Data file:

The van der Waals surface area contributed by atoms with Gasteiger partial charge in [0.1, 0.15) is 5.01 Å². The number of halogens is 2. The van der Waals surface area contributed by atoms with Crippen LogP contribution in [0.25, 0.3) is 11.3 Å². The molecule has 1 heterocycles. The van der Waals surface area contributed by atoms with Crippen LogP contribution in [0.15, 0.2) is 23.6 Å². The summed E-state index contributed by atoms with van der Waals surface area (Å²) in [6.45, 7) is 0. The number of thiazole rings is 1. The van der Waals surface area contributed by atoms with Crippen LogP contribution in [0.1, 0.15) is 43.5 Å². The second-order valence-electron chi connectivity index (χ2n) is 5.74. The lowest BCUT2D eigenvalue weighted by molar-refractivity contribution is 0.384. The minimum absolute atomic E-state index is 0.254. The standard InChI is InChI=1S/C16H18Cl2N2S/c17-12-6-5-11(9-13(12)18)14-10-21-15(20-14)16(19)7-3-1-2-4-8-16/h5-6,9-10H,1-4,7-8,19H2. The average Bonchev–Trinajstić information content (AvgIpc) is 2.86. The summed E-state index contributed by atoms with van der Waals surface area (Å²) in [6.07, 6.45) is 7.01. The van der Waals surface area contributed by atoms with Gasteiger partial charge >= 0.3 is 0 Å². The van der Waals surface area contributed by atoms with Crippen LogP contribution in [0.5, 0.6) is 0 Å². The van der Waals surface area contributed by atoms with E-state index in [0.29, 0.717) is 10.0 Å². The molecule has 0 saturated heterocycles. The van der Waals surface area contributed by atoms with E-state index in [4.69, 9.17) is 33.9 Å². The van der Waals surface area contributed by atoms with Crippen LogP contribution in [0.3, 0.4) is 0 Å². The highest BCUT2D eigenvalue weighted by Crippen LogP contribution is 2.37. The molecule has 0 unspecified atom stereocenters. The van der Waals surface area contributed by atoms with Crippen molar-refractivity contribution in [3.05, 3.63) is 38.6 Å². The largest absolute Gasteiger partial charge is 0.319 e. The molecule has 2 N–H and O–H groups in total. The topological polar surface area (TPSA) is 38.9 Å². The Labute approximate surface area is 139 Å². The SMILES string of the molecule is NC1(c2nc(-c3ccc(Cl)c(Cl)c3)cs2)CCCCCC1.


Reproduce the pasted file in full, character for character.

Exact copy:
The van der Waals surface area contributed by atoms with Gasteiger partial charge in [0.1, 0.15) is 5.01 Å². The number of halogens is 2. The van der Waals surface area contributed by atoms with Crippen LogP contribution in [0.25, 0.3) is 11.3 Å². The molecule has 1 heterocycles. The van der Waals surface area contributed by atoms with Crippen LogP contribution in [0.15, 0.2) is 23.6 Å². The summed E-state index contributed by atoms with van der Waals surface area (Å²) in [6.45, 7) is 0. The number of thiazole rings is 1. The van der Waals surface area contributed by atoms with Crippen LogP contribution in [0.1, 0.15) is 43.5 Å². The second-order valence-electron chi connectivity index (χ2n) is 5.74. The lowest BCUT2D eigenvalue weighted by molar-refractivity contribution is 0.384. The minimum absolute atomic E-state index is 0.254. The standard InChI is InChI=1S/C16H18Cl2N2S/c17-12-6-5-11(9-13(12)18)14-10-21-15(20-14)16(19)7-3-1-2-4-8-16/h5-6,9-10H,1-4,7-8,19H2. The average Bonchev–Trinajstić information content (AvgIpc) is 2.86. The summed E-state index contributed by atoms with van der Waals surface area (Å²) in [6.07, 6.45) is 7.01. The van der Waals surface area contributed by atoms with Gasteiger partial charge >= 0.3 is 0 Å². The van der Waals surface area contributed by atoms with Crippen LogP contribution in [0.5, 0.6) is 0 Å². The van der Waals surface area contributed by atoms with E-state index in [0.29, 0.717) is 10.0 Å². The molecule has 0 saturated heterocycles. The van der Waals surface area contributed by atoms with E-state index in [4.69, 9.17) is 33.9 Å². The van der Waals surface area contributed by atoms with Crippen LogP contribution in [0.3, 0.4) is 0 Å². The highest BCUT2D eigenvalue weighted by Crippen LogP contribution is 2.37. The molecule has 0 unspecified atom stereocenters. The van der Waals surface area contributed by atoms with Crippen molar-refractivity contribution in [3.05, 3.63) is 38.6 Å². The largest absolute Gasteiger partial charge is 0.319 e. The molecule has 2 N–H and O–H groups in total. The topological polar surface area (TPSA) is 38.9 Å². The Labute approximate surface area is 139 Å². The SMILES string of the molecule is NC1(c2nc(-c3ccc(Cl)c(Cl)c3)cs2)CCCCCC1.